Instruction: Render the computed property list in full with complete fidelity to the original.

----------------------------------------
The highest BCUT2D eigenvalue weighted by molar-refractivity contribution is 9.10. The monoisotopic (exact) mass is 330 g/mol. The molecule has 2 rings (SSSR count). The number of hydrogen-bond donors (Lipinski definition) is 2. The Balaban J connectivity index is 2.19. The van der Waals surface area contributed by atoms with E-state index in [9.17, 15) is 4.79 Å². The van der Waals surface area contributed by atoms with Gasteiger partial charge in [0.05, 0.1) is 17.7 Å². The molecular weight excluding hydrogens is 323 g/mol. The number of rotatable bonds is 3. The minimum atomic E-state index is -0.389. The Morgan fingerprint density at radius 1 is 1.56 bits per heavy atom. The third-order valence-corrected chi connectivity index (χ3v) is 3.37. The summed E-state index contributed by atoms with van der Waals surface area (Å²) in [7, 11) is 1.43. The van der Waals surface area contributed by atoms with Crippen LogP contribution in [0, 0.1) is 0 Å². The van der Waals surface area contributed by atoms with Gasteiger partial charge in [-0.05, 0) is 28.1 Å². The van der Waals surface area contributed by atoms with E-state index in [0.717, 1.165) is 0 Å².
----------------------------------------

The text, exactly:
The highest BCUT2D eigenvalue weighted by molar-refractivity contribution is 9.10. The monoisotopic (exact) mass is 330 g/mol. The molecule has 2 rings (SSSR count). The number of hydrogen-bond donors (Lipinski definition) is 2. The Balaban J connectivity index is 2.19. The van der Waals surface area contributed by atoms with E-state index in [9.17, 15) is 4.79 Å². The van der Waals surface area contributed by atoms with Gasteiger partial charge in [0.05, 0.1) is 17.7 Å². The molecular weight excluding hydrogens is 323 g/mol. The number of rotatable bonds is 3. The minimum atomic E-state index is -0.389. The Morgan fingerprint density at radius 1 is 1.56 bits per heavy atom. The third-order valence-corrected chi connectivity index (χ3v) is 3.37. The summed E-state index contributed by atoms with van der Waals surface area (Å²) in [7, 11) is 1.43. The van der Waals surface area contributed by atoms with Crippen LogP contribution in [0, 0.1) is 0 Å². The van der Waals surface area contributed by atoms with Gasteiger partial charge in [-0.05, 0) is 28.1 Å². The van der Waals surface area contributed by atoms with E-state index in [0.717, 1.165) is 0 Å².